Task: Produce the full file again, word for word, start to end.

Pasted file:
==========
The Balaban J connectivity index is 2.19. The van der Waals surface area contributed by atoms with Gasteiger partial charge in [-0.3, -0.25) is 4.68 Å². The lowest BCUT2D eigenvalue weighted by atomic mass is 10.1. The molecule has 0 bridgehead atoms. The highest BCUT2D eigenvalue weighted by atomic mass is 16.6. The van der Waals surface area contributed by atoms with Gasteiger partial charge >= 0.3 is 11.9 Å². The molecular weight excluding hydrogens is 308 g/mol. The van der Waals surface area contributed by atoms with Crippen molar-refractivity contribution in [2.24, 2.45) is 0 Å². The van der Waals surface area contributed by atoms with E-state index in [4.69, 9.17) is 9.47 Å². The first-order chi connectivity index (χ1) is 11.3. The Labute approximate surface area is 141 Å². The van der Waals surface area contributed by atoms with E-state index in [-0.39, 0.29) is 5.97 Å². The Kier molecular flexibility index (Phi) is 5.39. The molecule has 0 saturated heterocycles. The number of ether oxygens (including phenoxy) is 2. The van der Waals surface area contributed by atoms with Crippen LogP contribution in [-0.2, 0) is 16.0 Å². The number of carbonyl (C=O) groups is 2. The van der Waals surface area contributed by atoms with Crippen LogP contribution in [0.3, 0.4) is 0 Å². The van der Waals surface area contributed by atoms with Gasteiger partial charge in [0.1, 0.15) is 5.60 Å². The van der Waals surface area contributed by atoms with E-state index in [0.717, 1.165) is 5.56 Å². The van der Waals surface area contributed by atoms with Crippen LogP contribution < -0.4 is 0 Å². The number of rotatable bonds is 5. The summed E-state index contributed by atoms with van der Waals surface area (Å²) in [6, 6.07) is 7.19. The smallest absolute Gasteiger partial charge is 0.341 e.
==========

The Balaban J connectivity index is 2.19. The van der Waals surface area contributed by atoms with Gasteiger partial charge in [-0.3, -0.25) is 4.68 Å². The lowest BCUT2D eigenvalue weighted by atomic mass is 10.1. The molecule has 0 bridgehead atoms. The highest BCUT2D eigenvalue weighted by atomic mass is 16.6. The van der Waals surface area contributed by atoms with Gasteiger partial charge >= 0.3 is 11.9 Å². The molecular weight excluding hydrogens is 308 g/mol. The van der Waals surface area contributed by atoms with Crippen molar-refractivity contribution in [2.24, 2.45) is 0 Å². The van der Waals surface area contributed by atoms with E-state index in [4.69, 9.17) is 9.47 Å². The first-order chi connectivity index (χ1) is 11.3. The Labute approximate surface area is 141 Å². The van der Waals surface area contributed by atoms with E-state index in [-0.39, 0.29) is 5.97 Å². The Kier molecular flexibility index (Phi) is 5.39. The molecule has 0 saturated heterocycles. The number of ether oxygens (including phenoxy) is 2. The van der Waals surface area contributed by atoms with Crippen LogP contribution in [-0.2, 0) is 16.0 Å². The number of carbonyl (C=O) groups is 2. The van der Waals surface area contributed by atoms with Crippen LogP contribution in [0.3, 0.4) is 0 Å². The van der Waals surface area contributed by atoms with Gasteiger partial charge in [0.1, 0.15) is 5.60 Å². The van der Waals surface area contributed by atoms with E-state index in [0.717, 1.165) is 5.56 Å². The van der Waals surface area contributed by atoms with Crippen LogP contribution < -0.4 is 0 Å². The number of rotatable bonds is 5. The summed E-state index contributed by atoms with van der Waals surface area (Å²) in [6, 6.07) is 7.19. The smallest absolute Gasteiger partial charge is 0.341 e.